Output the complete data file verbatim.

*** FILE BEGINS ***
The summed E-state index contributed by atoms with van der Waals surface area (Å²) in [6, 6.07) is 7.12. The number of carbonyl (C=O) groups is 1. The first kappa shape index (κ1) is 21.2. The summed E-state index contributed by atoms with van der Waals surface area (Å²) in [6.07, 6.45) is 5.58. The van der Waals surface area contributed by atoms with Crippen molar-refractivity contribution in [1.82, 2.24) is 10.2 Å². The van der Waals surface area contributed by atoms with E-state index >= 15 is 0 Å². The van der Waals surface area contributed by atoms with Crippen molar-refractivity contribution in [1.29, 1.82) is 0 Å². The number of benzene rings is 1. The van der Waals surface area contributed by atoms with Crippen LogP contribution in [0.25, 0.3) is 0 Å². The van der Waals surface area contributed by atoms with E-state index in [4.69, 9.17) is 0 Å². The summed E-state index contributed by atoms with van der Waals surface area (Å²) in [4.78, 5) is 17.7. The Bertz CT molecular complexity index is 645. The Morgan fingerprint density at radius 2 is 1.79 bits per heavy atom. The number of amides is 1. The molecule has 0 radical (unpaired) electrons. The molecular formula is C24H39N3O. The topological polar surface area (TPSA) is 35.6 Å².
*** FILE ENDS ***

The summed E-state index contributed by atoms with van der Waals surface area (Å²) in [6, 6.07) is 7.12. The number of carbonyl (C=O) groups is 1. The first kappa shape index (κ1) is 21.2. The summed E-state index contributed by atoms with van der Waals surface area (Å²) in [6.07, 6.45) is 5.58. The van der Waals surface area contributed by atoms with Crippen molar-refractivity contribution in [1.82, 2.24) is 10.2 Å². The van der Waals surface area contributed by atoms with E-state index >= 15 is 0 Å². The van der Waals surface area contributed by atoms with Crippen molar-refractivity contribution in [1.29, 1.82) is 0 Å². The number of benzene rings is 1. The van der Waals surface area contributed by atoms with Crippen LogP contribution in [0.25, 0.3) is 0 Å². The van der Waals surface area contributed by atoms with E-state index in [4.69, 9.17) is 0 Å². The summed E-state index contributed by atoms with van der Waals surface area (Å²) in [4.78, 5) is 17.7. The Bertz CT molecular complexity index is 645. The Morgan fingerprint density at radius 2 is 1.79 bits per heavy atom. The number of amides is 1. The molecule has 0 radical (unpaired) electrons. The molecular formula is C24H39N3O. The topological polar surface area (TPSA) is 35.6 Å².